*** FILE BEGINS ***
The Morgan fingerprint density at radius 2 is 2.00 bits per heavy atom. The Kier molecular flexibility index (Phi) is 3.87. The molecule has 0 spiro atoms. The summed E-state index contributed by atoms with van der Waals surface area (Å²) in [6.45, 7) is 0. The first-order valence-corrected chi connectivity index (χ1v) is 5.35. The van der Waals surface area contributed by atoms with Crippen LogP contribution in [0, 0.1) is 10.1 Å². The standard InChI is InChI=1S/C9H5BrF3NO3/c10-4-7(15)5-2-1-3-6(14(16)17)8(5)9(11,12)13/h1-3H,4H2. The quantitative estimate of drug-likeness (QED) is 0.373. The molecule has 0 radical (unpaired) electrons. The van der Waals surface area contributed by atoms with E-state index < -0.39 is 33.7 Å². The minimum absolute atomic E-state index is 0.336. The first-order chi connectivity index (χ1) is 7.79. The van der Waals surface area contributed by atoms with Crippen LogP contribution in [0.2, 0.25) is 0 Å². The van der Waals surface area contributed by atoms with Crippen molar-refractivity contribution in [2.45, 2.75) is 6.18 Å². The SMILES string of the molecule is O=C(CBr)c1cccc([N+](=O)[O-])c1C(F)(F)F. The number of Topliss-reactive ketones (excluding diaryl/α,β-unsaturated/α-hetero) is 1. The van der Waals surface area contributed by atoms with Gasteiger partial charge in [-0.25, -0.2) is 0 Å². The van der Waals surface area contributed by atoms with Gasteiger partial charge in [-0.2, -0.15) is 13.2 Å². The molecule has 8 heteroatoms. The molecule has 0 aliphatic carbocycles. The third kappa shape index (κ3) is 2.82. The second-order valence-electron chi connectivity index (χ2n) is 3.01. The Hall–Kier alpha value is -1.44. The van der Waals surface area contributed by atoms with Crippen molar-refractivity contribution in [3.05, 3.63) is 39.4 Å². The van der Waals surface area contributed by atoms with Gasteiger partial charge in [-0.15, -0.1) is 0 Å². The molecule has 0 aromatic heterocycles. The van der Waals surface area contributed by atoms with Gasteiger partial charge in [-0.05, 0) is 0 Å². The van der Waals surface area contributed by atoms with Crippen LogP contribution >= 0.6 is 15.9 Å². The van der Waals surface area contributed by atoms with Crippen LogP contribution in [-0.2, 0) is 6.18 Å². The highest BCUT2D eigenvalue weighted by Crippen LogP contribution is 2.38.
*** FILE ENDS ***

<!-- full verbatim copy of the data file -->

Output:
The Morgan fingerprint density at radius 2 is 2.00 bits per heavy atom. The Kier molecular flexibility index (Phi) is 3.87. The molecule has 0 spiro atoms. The summed E-state index contributed by atoms with van der Waals surface area (Å²) in [6.45, 7) is 0. The first-order valence-corrected chi connectivity index (χ1v) is 5.35. The van der Waals surface area contributed by atoms with Crippen LogP contribution in [0, 0.1) is 10.1 Å². The standard InChI is InChI=1S/C9H5BrF3NO3/c10-4-7(15)5-2-1-3-6(14(16)17)8(5)9(11,12)13/h1-3H,4H2. The quantitative estimate of drug-likeness (QED) is 0.373. The molecule has 0 radical (unpaired) electrons. The van der Waals surface area contributed by atoms with E-state index < -0.39 is 33.7 Å². The minimum absolute atomic E-state index is 0.336. The first-order chi connectivity index (χ1) is 7.79. The van der Waals surface area contributed by atoms with Crippen LogP contribution in [0.2, 0.25) is 0 Å². The van der Waals surface area contributed by atoms with Crippen molar-refractivity contribution in [2.45, 2.75) is 6.18 Å². The SMILES string of the molecule is O=C(CBr)c1cccc([N+](=O)[O-])c1C(F)(F)F. The number of Topliss-reactive ketones (excluding diaryl/α,β-unsaturated/α-hetero) is 1. The van der Waals surface area contributed by atoms with Gasteiger partial charge in [-0.25, -0.2) is 0 Å². The van der Waals surface area contributed by atoms with Gasteiger partial charge in [-0.2, -0.15) is 13.2 Å². The molecule has 8 heteroatoms. The molecule has 0 aliphatic carbocycles. The third kappa shape index (κ3) is 2.82. The second-order valence-electron chi connectivity index (χ2n) is 3.01. The Hall–Kier alpha value is -1.44. The van der Waals surface area contributed by atoms with Crippen molar-refractivity contribution in [3.05, 3.63) is 39.4 Å². The van der Waals surface area contributed by atoms with Gasteiger partial charge in [-0.15, -0.1) is 0 Å². The molecule has 0 aromatic heterocycles. The van der Waals surface area contributed by atoms with Gasteiger partial charge in [-0.05, 0) is 0 Å². The van der Waals surface area contributed by atoms with Crippen LogP contribution >= 0.6 is 15.9 Å². The van der Waals surface area contributed by atoms with Crippen LogP contribution in [-0.2, 0) is 6.18 Å². The highest BCUT2D eigenvalue weighted by Crippen LogP contribution is 2.38.